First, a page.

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By The Numbers: Texas A&M’s 24-17 Comeback over South Carolina

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The defense stepped up this week

South Carolina v Texas A&M Photo by Bob Levey/Getty Images

Morning, folks. Last night’s game was far from perfect. It was frustrating in the familiar ways: inconsistent offense, jerky momentum shifts, complete ineptitude for an entire quarter (hello 2nd), etc. But for all that, the victory still seems more well-earned than the Arkansas OT nailbiter.

That’s because the defense showed up last night and played a very strong game. This week is defensively-themed.

+/- 0. Dead even. No gain on the turnover margin this week, but no loss either. Christian Kirk lost a fumble on a punt return, and the defense got one back with a Keke fumble recovery.

0.9: South Carolina rushing yards per attempt. They had 23 rushing yards on 26 tries. Of course this was helped immensely by

7. Sacks. Last week we piled up a half-dozen against Arkansas. We decided to go ahead and top that again. Four of these came in the fourth quarter, so what a way to finish. Landis Durham and Otaro Alaka each had two of their own.

12. Total negative plays by the defense. South Carolina ran 56 offensive plays. Texas A&M had a sack or tackle for loss on a dozen of them. Better than one in every five plays went negative. Impressive.

15%: 3rd downs. The Gamecocks converted 2/13 of their third downs.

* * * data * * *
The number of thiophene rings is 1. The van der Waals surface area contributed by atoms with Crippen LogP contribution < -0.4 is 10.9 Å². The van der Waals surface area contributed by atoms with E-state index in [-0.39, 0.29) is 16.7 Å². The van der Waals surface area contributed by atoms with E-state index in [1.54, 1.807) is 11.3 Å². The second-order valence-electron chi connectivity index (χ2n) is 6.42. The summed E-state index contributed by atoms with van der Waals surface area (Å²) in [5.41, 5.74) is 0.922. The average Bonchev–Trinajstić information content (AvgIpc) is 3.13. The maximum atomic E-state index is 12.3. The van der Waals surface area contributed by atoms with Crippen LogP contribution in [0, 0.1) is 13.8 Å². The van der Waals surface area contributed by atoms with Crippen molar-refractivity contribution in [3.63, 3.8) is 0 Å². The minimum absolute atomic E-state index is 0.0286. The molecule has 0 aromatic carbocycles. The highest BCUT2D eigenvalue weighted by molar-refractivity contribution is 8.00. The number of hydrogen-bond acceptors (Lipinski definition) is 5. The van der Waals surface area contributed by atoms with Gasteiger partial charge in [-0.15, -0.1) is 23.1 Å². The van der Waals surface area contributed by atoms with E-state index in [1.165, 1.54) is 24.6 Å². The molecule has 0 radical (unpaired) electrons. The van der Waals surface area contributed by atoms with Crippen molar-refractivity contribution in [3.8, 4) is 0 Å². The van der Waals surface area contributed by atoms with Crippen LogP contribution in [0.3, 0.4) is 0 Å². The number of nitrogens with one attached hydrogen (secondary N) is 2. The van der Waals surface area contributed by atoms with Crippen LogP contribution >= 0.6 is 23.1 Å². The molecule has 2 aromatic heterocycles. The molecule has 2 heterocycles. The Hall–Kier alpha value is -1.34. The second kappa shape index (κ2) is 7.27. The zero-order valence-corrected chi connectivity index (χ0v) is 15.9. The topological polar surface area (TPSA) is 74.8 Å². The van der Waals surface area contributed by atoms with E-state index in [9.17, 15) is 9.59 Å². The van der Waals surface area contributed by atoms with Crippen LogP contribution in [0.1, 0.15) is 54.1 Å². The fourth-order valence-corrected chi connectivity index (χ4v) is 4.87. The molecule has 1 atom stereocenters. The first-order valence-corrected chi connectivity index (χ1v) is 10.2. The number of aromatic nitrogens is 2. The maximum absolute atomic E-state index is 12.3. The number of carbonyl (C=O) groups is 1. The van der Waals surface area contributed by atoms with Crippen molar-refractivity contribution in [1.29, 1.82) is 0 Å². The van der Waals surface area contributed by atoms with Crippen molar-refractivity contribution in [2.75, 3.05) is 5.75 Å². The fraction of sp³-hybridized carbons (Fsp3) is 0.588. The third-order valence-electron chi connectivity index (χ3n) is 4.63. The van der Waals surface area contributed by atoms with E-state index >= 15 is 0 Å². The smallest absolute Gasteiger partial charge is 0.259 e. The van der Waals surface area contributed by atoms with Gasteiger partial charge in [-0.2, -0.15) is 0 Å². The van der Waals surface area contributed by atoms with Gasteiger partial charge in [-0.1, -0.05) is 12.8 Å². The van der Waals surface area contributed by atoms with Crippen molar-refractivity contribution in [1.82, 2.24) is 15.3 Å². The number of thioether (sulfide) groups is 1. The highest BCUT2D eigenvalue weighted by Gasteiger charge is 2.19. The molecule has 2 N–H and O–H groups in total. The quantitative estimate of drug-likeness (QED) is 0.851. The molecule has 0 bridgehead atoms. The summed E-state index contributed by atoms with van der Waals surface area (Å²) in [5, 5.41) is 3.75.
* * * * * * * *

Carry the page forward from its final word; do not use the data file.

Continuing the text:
15 total punts. This wasn’t an offensive showcase by any stretch of the imagination. Sumlin is adjusting his philosophy this year with a true freshman QB, trying to strike that perfect balance. Last night the defense backed him up.

23: Rushing yards allowed. Again, stellar.

42: ALAKA. Outstanding game by the junior linebacker. Nine tackles, two sacks, and FIVE tackles for loss. The defense’s top two tacklers were linebackers last night. This may be what defense feels like?

76: TE receiving yards. OK, one area of improvement here. This was nearly a third of their passing game. If there’s one weak link in the defense’s chain armor this year (there may be more than one, but anyway) it’s defending the tight end. Gamecock TE Hayden Hurst had six catches for 76 yards. A number of these were key plays to extend drives. There are few more helpless feelings than watching an opposing QB avoid pressure and lofting the ball to a big dude, who lumbers just past the chains for the first down. Alabama’s TEs are obviously going to be the best we’ll face all season.

151-7: Total offense advantage for Texas A&M in the fourth quarter. Gotta make up for that second quarter somehow, and this is a good way to do that.

279: Total yards allowed. This is the defense’s best performance since playing UTSA last November

12th Man. It got LOUD. There was a time in the fourth quarter with the game on the line where the crowd stepped up like they haven’t all year. SEC play, game tied, the defense playing well...that’s when you need to make their ears bleed. You know you made an impact when even the TV announcers can’t speak. This was the coolest part of the comeback, and Kevin Sumlin and several players mentioned how vital it was. It worked, too, for back-to-back sacks.

It was dicey in the first half, but once again the defense answered when needed. You may think it wasn’t pretty, but “pretty” is subjective. If you like sacking the quarterback a bunch, this was a beauty. Enjoy it for a few days. There’s a team called The Tide coming to Kyle on Saturday.